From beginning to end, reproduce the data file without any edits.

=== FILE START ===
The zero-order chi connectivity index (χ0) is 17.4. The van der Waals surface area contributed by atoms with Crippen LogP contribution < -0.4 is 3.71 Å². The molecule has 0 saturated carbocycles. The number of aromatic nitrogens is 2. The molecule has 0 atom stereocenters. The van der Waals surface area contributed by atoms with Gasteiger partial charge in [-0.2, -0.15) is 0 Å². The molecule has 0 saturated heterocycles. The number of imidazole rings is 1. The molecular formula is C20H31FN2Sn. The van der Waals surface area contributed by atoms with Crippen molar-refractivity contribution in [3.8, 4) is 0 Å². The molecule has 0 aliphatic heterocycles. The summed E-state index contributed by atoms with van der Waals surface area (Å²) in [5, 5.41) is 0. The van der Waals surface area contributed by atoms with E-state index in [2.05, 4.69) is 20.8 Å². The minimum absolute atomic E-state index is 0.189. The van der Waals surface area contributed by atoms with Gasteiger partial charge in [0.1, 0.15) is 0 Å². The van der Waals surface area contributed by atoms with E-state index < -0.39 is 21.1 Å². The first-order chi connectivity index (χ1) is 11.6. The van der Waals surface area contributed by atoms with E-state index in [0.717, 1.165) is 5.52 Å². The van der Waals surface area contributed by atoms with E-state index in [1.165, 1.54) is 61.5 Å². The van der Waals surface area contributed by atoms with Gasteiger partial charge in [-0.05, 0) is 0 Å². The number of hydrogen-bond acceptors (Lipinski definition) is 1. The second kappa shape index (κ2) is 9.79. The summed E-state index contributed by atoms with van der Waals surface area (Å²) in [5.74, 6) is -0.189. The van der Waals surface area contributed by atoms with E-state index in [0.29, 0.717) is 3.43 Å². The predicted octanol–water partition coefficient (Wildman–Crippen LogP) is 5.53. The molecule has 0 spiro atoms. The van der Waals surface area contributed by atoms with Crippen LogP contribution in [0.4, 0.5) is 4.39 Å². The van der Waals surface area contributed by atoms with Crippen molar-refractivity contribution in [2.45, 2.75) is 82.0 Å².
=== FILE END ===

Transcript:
The zero-order chi connectivity index (χ0) is 17.4. The van der Waals surface area contributed by atoms with Crippen LogP contribution < -0.4 is 3.71 Å². The molecule has 0 saturated carbocycles. The number of aromatic nitrogens is 2. The molecule has 0 atom stereocenters. The van der Waals surface area contributed by atoms with Gasteiger partial charge in [-0.2, -0.15) is 0 Å². The molecule has 0 saturated heterocycles. The number of imidazole rings is 1. The molecular formula is C20H31FN2Sn. The van der Waals surface area contributed by atoms with Crippen molar-refractivity contribution in [3.8, 4) is 0 Å². The molecule has 0 aliphatic heterocycles. The summed E-state index contributed by atoms with van der Waals surface area (Å²) in [5, 5.41) is 0. The van der Waals surface area contributed by atoms with E-state index in [2.05, 4.69) is 20.8 Å². The minimum absolute atomic E-state index is 0.189. The van der Waals surface area contributed by atoms with Gasteiger partial charge in [0.1, 0.15) is 0 Å². The van der Waals surface area contributed by atoms with E-state index < -0.39 is 21.1 Å². The first-order chi connectivity index (χ1) is 11.6. The van der Waals surface area contributed by atoms with E-state index in [0.717, 1.165) is 5.52 Å². The van der Waals surface area contributed by atoms with E-state index in [1.165, 1.54) is 61.5 Å². The van der Waals surface area contributed by atoms with Gasteiger partial charge in [-0.05, 0) is 0 Å². The number of hydrogen-bond acceptors (Lipinski definition) is 1. The second kappa shape index (κ2) is 9.79. The summed E-state index contributed by atoms with van der Waals surface area (Å²) in [5.74, 6) is -0.189. The van der Waals surface area contributed by atoms with E-state index in [0.29, 0.717) is 3.43 Å². The predicted octanol–water partition coefficient (Wildman–Crippen LogP) is 5.53. The molecule has 0 spiro atoms. The van der Waals surface area contributed by atoms with Crippen LogP contribution in [0.4, 0.5) is 4.39 Å². The van der Waals surface area contributed by atoms with Crippen molar-refractivity contribution in [2.45, 2.75) is 82.0 Å².